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PsyOps Rock!

“Hit me, baby, one more time.”

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This week, a broad coalition of musicians got behind a Freedom of Information Act request to reveal which songs the government used while interrogating detainees. In fact, we already know some of the artists on the soundtrack to the dark side of the war on terror. Suspect Ruhal Ahmed reportedly was subjected to Britney Spears’s “… Baby One More Time”; Binyam Mohamed, tortured at one of the CIA’s dark sites, claimed he was forced to listen to Eminem for twenty days straight. Queen’s “We Are the Champions,” Nine Inch Nails’s “March of the Pigs,” and, of course, Bruce Springsteen’s “Born in the USA” have come up in reports. Mohammed al Qahtani, the so-called twentieth hijacker, said that whenever he fell asleep, the guards would crank up Christina Aguilera.

The Army’s Psychological Operations command didn’t invent “acoustic bombardment,” as it’s technically known. During its standoff with cult leader David Koresh, the FBI blasted Nancy Sinatra; in their quest to smoke out Manuel Noriega, U.S. troops played Guns N’ Roses’s “Welcome to the Jungle” and Van Halen’s (yes) “Panama.” During the second siege of Fallujah, our troops played AC/DC’s “Hells Bells,” letting it echo off the walls of the city. (“It’s like throwing a smoke bomb,” the PsyOps spokesman told the St. Petersburg Times.)

So what is it specifically about music that gives it the potential to torture? Loud music can’t be shut out in the same way that loud speech can. Neurologist Oliver Sacks, author of the book Musicophilia, once referred to “musical brainworms, the annoyingly repetitive musical phrases that may run through one’s mind for days on end.” That’s partly what makes effective pop music.

But, strangely, what makes effective “acoustic bombardment” is the very unfamiliarity of the music to non-Western ears. “Our brains automatically process music and try to figure out what comes next,” says Daniel Levitin, a psychology professor at McGill and author of This Is Your Brain on Music. Because the brain can’t help but anticipate music’s next steps, “any Western music would have done the trick,” he says. “These were tonal structures the detainees’ brains can’t figure out. They kept trying, and they kept failing. Just as if I made you listen to Chinese opera, it’d probably drive you crazy.”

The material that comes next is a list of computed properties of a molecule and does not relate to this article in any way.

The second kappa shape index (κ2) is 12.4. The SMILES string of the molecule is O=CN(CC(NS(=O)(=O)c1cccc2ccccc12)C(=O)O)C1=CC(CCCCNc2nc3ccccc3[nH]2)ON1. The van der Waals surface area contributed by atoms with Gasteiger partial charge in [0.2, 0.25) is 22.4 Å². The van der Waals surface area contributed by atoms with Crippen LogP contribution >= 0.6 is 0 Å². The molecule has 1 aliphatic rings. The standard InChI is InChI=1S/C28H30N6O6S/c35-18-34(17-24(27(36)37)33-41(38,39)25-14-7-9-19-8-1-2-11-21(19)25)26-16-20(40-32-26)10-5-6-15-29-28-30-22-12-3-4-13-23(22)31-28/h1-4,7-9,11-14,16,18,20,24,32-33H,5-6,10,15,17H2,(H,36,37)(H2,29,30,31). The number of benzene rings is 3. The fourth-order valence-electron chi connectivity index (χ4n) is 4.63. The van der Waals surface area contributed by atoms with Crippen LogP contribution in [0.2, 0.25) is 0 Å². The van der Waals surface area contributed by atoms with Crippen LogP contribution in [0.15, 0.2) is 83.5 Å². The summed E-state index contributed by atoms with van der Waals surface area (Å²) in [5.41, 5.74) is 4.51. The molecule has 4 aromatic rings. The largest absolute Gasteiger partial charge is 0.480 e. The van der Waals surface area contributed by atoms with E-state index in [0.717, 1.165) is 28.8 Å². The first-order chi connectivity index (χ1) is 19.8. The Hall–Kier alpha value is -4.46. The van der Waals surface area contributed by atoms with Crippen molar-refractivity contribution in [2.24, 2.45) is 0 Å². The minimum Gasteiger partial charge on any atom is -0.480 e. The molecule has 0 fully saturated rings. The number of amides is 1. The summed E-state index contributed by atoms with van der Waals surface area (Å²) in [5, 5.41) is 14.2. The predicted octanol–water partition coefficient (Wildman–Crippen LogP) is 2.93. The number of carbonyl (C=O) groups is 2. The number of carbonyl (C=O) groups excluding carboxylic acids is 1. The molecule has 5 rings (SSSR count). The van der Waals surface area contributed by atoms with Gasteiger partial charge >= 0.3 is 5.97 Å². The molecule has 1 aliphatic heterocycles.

Many musicians from last week’s coalition—from Rosanne Cash to the Roots—issued statements expressing their outrage. As Tom Morello, the guitarist in Rage Against the Machine, put it: “The fact that music I helped create was used in crimes against humanity sickens me.” And it’s impossible not to sympathize with him.

But if these musicians were to be completely honest, they’d have to admit that music has a darker side, or at least a side they can’t control. “One thing that makes music so powerful is that it activates circuits in the brain that are not under conscious control,” says Richard Friedman, a professor of psychiatry at Weill Cornell Medical College. “It has the power to augment all human drives, including aggression.” Some of the music soldiers used to torture detainees is the same they used to pump themselves up before battle—one thinks of that scene in Fahrenheit 9/11, with the fellows talking about listening to Drowning Pool’s “Bodies” as they rattled along in their tank. Whether it’s a soundtrack for a battle or one for torture, both work. “In each instance,” says Friedman, “you can use music to facilitate the process.”

Have good intel? Send tips to intel@nymag.com.


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